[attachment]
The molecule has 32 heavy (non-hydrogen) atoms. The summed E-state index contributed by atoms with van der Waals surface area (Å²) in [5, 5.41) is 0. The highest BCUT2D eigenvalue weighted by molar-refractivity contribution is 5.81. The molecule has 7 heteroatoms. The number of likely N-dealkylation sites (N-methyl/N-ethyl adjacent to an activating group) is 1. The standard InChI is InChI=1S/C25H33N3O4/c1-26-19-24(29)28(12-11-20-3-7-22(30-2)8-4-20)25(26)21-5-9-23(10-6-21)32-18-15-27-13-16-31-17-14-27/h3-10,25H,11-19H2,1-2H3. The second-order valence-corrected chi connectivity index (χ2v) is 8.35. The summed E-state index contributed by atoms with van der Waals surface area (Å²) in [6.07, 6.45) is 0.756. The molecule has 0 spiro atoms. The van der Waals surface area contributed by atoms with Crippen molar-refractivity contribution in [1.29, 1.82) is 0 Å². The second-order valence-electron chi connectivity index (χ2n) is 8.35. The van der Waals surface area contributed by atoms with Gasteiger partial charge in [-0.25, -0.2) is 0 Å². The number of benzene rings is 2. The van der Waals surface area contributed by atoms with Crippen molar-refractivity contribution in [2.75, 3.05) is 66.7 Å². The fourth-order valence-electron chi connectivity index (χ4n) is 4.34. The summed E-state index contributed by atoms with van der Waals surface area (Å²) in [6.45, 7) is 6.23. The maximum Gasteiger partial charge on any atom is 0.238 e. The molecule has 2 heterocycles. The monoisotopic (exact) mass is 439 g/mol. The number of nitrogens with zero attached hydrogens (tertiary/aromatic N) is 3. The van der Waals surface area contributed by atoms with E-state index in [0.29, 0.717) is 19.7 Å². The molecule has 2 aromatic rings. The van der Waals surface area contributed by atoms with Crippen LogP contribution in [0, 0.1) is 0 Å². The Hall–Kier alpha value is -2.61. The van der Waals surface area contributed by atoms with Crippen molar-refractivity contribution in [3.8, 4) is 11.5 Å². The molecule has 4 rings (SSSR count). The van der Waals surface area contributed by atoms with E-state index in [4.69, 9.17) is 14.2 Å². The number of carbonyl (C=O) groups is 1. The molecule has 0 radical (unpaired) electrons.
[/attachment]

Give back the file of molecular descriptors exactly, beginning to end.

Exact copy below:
The molecule has 32 heavy (non-hydrogen) atoms. The summed E-state index contributed by atoms with van der Waals surface area (Å²) in [5, 5.41) is 0. The highest BCUT2D eigenvalue weighted by molar-refractivity contribution is 5.81. The molecule has 7 heteroatoms. The number of likely N-dealkylation sites (N-methyl/N-ethyl adjacent to an activating group) is 1. The standard InChI is InChI=1S/C25H33N3O4/c1-26-19-24(29)28(12-11-20-3-7-22(30-2)8-4-20)25(26)21-5-9-23(10-6-21)32-18-15-27-13-16-31-17-14-27/h3-10,25H,11-19H2,1-2H3. The second-order valence-corrected chi connectivity index (χ2v) is 8.35. The summed E-state index contributed by atoms with van der Waals surface area (Å²) in [6.07, 6.45) is 0.756. The molecule has 0 spiro atoms. The van der Waals surface area contributed by atoms with Crippen molar-refractivity contribution in [1.29, 1.82) is 0 Å². The second-order valence-electron chi connectivity index (χ2n) is 8.35. The van der Waals surface area contributed by atoms with Gasteiger partial charge in [-0.25, -0.2) is 0 Å². The number of benzene rings is 2. The van der Waals surface area contributed by atoms with Crippen molar-refractivity contribution in [2.75, 3.05) is 66.7 Å². The fourth-order valence-electron chi connectivity index (χ4n) is 4.34. The summed E-state index contributed by atoms with van der Waals surface area (Å²) in [6.45, 7) is 6.23. The maximum Gasteiger partial charge on any atom is 0.238 e. The molecule has 2 heterocycles. The monoisotopic (exact) mass is 439 g/mol. The number of nitrogens with zero attached hydrogens (tertiary/aromatic N) is 3. The van der Waals surface area contributed by atoms with E-state index in [0.29, 0.717) is 19.7 Å². The molecule has 2 aromatic rings. The van der Waals surface area contributed by atoms with Crippen LogP contribution in [0, 0.1) is 0 Å². The Hall–Kier alpha value is -2.61. The van der Waals surface area contributed by atoms with Crippen molar-refractivity contribution in [3.8, 4) is 11.5 Å². The molecule has 4 rings (SSSR count). The van der Waals surface area contributed by atoms with E-state index in [4.69, 9.17) is 14.2 Å². The number of carbonyl (C=O) groups is 1. The molecule has 0 radical (unpaired) electrons.